I Could Use Your Advice

I have a friend who has planted a church in France.

He has told me that one of the things many French people struggle with, from a Christian perspective, is anti-supernaturalism. That is to say, faith of any kind is a struggle because of a tendency only to believe in what can be seen or rationalized.

If you were a Christian trying to make a difference there, what would you advise him? Could you even make a difference and create a life-giving church culture if you weren’t trying to shape people differently than the predominant cultural narrative?

I have another friend who has planted churches in Japan.

He has told me that one of the things some Japanese people struggle with, from a Christian perspective, is ancestor worship. That is to say, not just an honor and veneration of ancestors happens (which we in the West tend to undervalue), but in some cases, a belief in ancestors as divine beings to whom offerings are made has taken root, and that makes Christian faith a struggle.

If you were a Christian trying to make a difference there, what would you advise him? Could you even make a difference if you weren’t trying to shape people differently than the predominant cultural narrative?

I have another friend who has planted churches throughout Africa.

He has told me that one of the things some cultures there struggle with, from a Christian perspective, is the utilization of witches and witchcraft. Especially in times of crisis and fear, some people will turn to witchcraft, seeking a source of power to meet their needs and heal their bodies.

If you were a Christian trying to make a difference there, what would you advise him? Could you even make a difference if you weren’t trying to shape people differently than the predominant cultural narrative?

Now, let’s move over to the United States.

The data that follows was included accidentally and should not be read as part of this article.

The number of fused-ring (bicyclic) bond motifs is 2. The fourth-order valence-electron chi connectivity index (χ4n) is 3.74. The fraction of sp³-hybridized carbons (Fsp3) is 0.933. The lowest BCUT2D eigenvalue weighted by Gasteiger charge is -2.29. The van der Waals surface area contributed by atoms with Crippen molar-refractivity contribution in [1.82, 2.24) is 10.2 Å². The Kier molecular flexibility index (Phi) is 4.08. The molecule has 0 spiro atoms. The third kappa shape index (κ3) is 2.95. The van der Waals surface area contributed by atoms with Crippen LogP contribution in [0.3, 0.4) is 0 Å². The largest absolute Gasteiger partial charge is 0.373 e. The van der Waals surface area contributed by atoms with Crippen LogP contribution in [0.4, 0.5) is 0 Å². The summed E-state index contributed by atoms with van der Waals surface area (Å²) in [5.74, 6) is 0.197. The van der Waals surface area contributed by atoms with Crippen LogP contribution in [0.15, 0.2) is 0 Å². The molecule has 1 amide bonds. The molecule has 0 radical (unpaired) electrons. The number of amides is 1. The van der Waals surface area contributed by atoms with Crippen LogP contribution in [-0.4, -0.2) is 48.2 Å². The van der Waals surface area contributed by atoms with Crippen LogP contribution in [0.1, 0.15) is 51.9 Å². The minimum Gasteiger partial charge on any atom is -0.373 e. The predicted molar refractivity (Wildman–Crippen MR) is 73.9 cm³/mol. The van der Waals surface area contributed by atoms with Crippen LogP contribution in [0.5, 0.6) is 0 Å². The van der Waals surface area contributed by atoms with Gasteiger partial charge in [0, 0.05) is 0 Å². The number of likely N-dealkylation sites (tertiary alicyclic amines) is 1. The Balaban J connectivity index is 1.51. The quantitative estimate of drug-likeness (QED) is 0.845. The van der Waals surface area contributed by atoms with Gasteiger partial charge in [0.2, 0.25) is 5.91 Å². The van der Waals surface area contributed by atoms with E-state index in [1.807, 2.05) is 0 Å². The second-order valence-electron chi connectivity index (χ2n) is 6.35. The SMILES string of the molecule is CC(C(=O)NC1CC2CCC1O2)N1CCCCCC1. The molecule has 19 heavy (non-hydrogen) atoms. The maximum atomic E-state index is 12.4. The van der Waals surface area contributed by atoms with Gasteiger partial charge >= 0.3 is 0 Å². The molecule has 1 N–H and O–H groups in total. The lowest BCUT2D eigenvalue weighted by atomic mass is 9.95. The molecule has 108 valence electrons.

As a person who has helped plant a number of churches and currently leads one myself, I can tell you that perhaps the main cultural struggle Americans have is with a false narrative around freedom (see philosophers Charles Taylor and Francis Fukuyama, among many others). This shows up both in a consumeristic lens we overlay onto relationships, and a deepening tribalism whereby we define relational reality in purely self-expressive terms: everyone should think and believe like I do.

If you were a pastor trying to make a difference in the United States, with people laboring under false freedom narratives, what could you, would you, do to make a difference, to call the people of God to move upstream?

Here’s my answer:

You would call them to commit, not just to God, but to one another.

And that’s what, and that’s why, we believe in offering (and calling people into) a path towards membership within a local church.

We know Americans struggle with commitment, just like those people over there, or there, or there, struggle with that.

We don’t want to be consumers or leave people as consumers, or leave people pursuing the types of freedom for which Christ did not set them free–our heart, my heart, as a pastor, is for us to grow into people who can both give and receive–the marks of a mature soul.

In light of this, calling people into membership within a church body really is a way we can shape people into disciples of Christ.

To that end, our next membership course begins this Sunday! It’s a five-week process where people learn our mission, history (it’s kind of spicy, by the way!), vision and values, and it’s full of amazing teaching around foundational Christian doctrine from some of our very best teachers. While it seems like a lot, you should know that some of the consistently best feedback we get about anything at Mosaic are these classes.

I hope, if you haven’t already, you would consider, yes, joining.

And for those of you who are members, let me take a moment to remind you of the spiritual significance of the step you have already taken, and how much it really matters that all of us, myself and family included, do our part to ensure our community remains vibrant, healthy and welcoming for all those Christ would add to our body, in the way that he sees fit (1 Cor 12). In short, membership matters.

Blessings to you, and much love as we endeavor to follow Christ together as a community.

Morgan



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